A decade later, the young Manjrekar loved being offered Bijoli’s “continental” options of roast chicken at lunch; and during tea, these wonderful grilled onion and cheese sandwiches.

In the south, meanwhile, rice was served in its various forms – puliogare, chitranna with a vegetable – spicy or less spicy, was a throw of the dice. Idlis and dosas were staple starters, “evergreen” for Srinath and other Karnataka bowling contenders like Anil Kumble, Venkatesh Prasad, and Sunil Joshi. There was also the local churmuri – puffed rice with diced tomatoes, onions, carrots (always carrots, Karnataka never forgets carrots), and chillies with a dash of masala – which was wolfed down. But the lure of the slightly more expensive North-Indian snacks – pani puri, masala puri – could not always be ignored in the two or three restaurants that served them.

Srinath also recounted the first arrival of entire crates of sponsored fizzy drinks in Ranji dressing rooms by generous hosts. “It was a very big deal – and you would be a bit shy because everyone would be watching you drink,” Srinath said. “You’d think – could I have two? Will people mind?… It was an absolute luxury.”

During the 90s, the vegetarian fast bowler was seen as a bit of an anomaly (these days they are vegan without a squeak). Srinath added, “There was pressure from various corners to eat non-veg to be fast.” He tried chicken in South Africa for a short while – before returning to shattering stumps, crushing toes and cracking fingers, mostly on rice, dal, and vegetables.Everyone playing for India knew of the legend – when players from all over the country gathered in an international dressing room, match-day meals would be feasts. “As if you have come for a wedding,” said Manjrekar.

To this day, he tries unsuccessfully to dissuade the food suppliers at cricket venues – currently in commentary teams – by saying that because everyone is fundamentally at work “there is no need to give us a daawat”.

But of course there is one, as there always was. The ground was hosting the Indian cricket team no less – and so the main meal contained a variety of vegetables, paneer, chicken, sometimes mutton, most of them in a multicoloured gamut of rich gravies  – shaahi, lababdar, navratan, jalfrezi, tavaa, handi, kadhai, kuch bhi. There was dal (black or yellow), rotis and naans with or without butter, and options of fried rice and pulao; with dahi, ice creams. When at Eden Gardens, there was mishti doi.

Every cricket administrator hosting India would turn to the best caterers in their town – those who did weddings and birthdays. So what if this was a sporting event and not a celebratory feast? There was warmth and humour in Dasgupta’s voice when he said,“They were doing it out of hospitality, their intention came from a good place.”

But there were also disciplinarians of both cricket and diet, like Lal, who observed some rules. While batting, smudges of dal-chawal and a “couple of bites” of ice cream. “Down south when the food was a little chilli, some weak rasam with lots of that damn good dahi or some awesome curd rice,” he said. Many of the other young men responded like Dasgupta: “We would say, arre yaar, khaana achcha hai, kya mutton banaaya hai. But maybe we didn’t think — batting bhi toh karni hai.”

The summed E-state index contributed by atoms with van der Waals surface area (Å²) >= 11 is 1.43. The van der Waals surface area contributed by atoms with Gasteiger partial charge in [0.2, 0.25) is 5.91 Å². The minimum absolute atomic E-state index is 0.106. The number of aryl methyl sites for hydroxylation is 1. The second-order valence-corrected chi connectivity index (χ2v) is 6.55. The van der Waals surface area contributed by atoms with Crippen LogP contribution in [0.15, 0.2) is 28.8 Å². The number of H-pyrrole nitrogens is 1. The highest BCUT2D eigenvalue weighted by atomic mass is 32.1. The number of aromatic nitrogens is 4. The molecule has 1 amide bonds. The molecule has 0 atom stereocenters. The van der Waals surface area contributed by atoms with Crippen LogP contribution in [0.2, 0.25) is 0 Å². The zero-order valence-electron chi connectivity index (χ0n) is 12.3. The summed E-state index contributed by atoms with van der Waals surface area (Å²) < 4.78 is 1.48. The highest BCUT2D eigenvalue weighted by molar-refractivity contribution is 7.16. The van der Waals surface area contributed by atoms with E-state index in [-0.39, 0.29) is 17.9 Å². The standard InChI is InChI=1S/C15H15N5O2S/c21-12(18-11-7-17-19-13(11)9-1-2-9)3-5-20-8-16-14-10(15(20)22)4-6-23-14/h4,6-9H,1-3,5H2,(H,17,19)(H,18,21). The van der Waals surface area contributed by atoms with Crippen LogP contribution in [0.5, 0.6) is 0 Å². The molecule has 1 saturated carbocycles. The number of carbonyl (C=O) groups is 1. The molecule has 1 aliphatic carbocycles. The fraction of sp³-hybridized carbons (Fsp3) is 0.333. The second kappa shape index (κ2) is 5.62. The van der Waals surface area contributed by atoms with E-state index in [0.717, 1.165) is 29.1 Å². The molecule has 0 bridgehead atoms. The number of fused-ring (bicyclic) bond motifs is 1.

It strikes me that our cricketers share eating stories like overseas cricketers share drinking stories. Of course, our fellas will have many drinking stories too, but the eating stories come slathered with flavour and don’t usually end with throwing up, and passing out. Sachin Tendulkar’s early teens were about vada pav eating competitions in Shivaji Park, and about tackling two cheesecakes at a time at service stations while driving around on tour in England. The free Pepsis, Srinath says, once totally buzzed Rahul Dravid – already the owner of a ferocious sweet tooth.

The first half of the Noughties marks the early edamame era, with the arrival of India’s first fitness trainer armed with protein shakes, greater promotion of dietary nutrition, regular body fat percentage measurements, and enhanced fitness – all leading to a sharper display on the field. Grilled chicken, boiled vegetables, pasta, “less oil” dishes, comfort food made healthier – all these made their appearance on the dressing room daawat. (The no carb, ‘black water’ stuff would catch on later.)

And today, elite cricket food is on trend: the global superfood mania is morphing into a devotion of local produce. Like all-rounder Hardik Pandya’s move from Maggi-mania in his early days, to a homemade meal – steamed rice, sabzi, salad, and low fat dahi – now being his go-to lunch. Or take this – in a May 2021 Instagram Live  “Ask Me Anything”, Virat Kohli, who announced turning vegetarian during Covid, listed his breakfast as “lots of vegetables, some eggs, two cups of coffee, quinoa, lots of spinach, [I] love dosas too – but all in controlled quantities”.

Outside of the Indian team’s highly toned and buffed bubble however, the days of greasy diets may not be as distant as one imagines. Eventually, even though every modern domestic Indian player may be on some manner of sporting diet, they will eat whatever is given to them. Or as Chopra put it, “Even today, if you are playing in Nagothane or in Rohtak, we ask – who’s going to make the food? And what are you going to get?”